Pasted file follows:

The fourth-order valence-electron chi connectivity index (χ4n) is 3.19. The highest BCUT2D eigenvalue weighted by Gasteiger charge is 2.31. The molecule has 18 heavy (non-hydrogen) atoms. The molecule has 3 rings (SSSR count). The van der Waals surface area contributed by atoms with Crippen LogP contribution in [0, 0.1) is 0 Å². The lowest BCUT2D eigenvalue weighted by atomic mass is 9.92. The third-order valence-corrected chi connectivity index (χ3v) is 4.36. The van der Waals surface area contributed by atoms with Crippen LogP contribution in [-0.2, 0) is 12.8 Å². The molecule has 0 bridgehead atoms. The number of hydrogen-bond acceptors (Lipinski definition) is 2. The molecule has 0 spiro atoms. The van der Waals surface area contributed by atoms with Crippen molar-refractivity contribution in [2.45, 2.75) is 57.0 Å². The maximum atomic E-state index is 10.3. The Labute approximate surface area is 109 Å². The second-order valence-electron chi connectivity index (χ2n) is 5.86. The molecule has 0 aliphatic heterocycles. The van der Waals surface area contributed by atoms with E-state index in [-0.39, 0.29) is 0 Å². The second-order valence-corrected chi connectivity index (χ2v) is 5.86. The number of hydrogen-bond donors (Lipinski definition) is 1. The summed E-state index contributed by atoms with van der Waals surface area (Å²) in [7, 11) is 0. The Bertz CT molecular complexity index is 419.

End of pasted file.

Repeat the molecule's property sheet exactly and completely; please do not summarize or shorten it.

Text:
The fourth-order valence-electron chi connectivity index (χ4n) is 3.19. The highest BCUT2D eigenvalue weighted by Gasteiger charge is 2.31. The molecule has 18 heavy (non-hydrogen) atoms. The molecule has 3 rings (SSSR count). The van der Waals surface area contributed by atoms with Crippen LogP contribution in [0, 0.1) is 0 Å². The lowest BCUT2D eigenvalue weighted by atomic mass is 9.92. The third-order valence-corrected chi connectivity index (χ3v) is 4.36. The van der Waals surface area contributed by atoms with Crippen LogP contribution in [-0.2, 0) is 12.8 Å². The molecule has 0 bridgehead atoms. The number of hydrogen-bond acceptors (Lipinski definition) is 2. The molecule has 0 spiro atoms. The van der Waals surface area contributed by atoms with Crippen molar-refractivity contribution in [2.45, 2.75) is 57.0 Å². The maximum atomic E-state index is 10.3. The Labute approximate surface area is 109 Å². The second-order valence-electron chi connectivity index (χ2n) is 5.86. The molecule has 0 aliphatic heterocycles. The van der Waals surface area contributed by atoms with E-state index in [-0.39, 0.29) is 0 Å². The second-order valence-corrected chi connectivity index (χ2v) is 5.86. The number of hydrogen-bond donors (Lipinski definition) is 1. The summed E-state index contributed by atoms with van der Waals surface area (Å²) in [7, 11) is 0. The Bertz CT molecular complexity index is 419.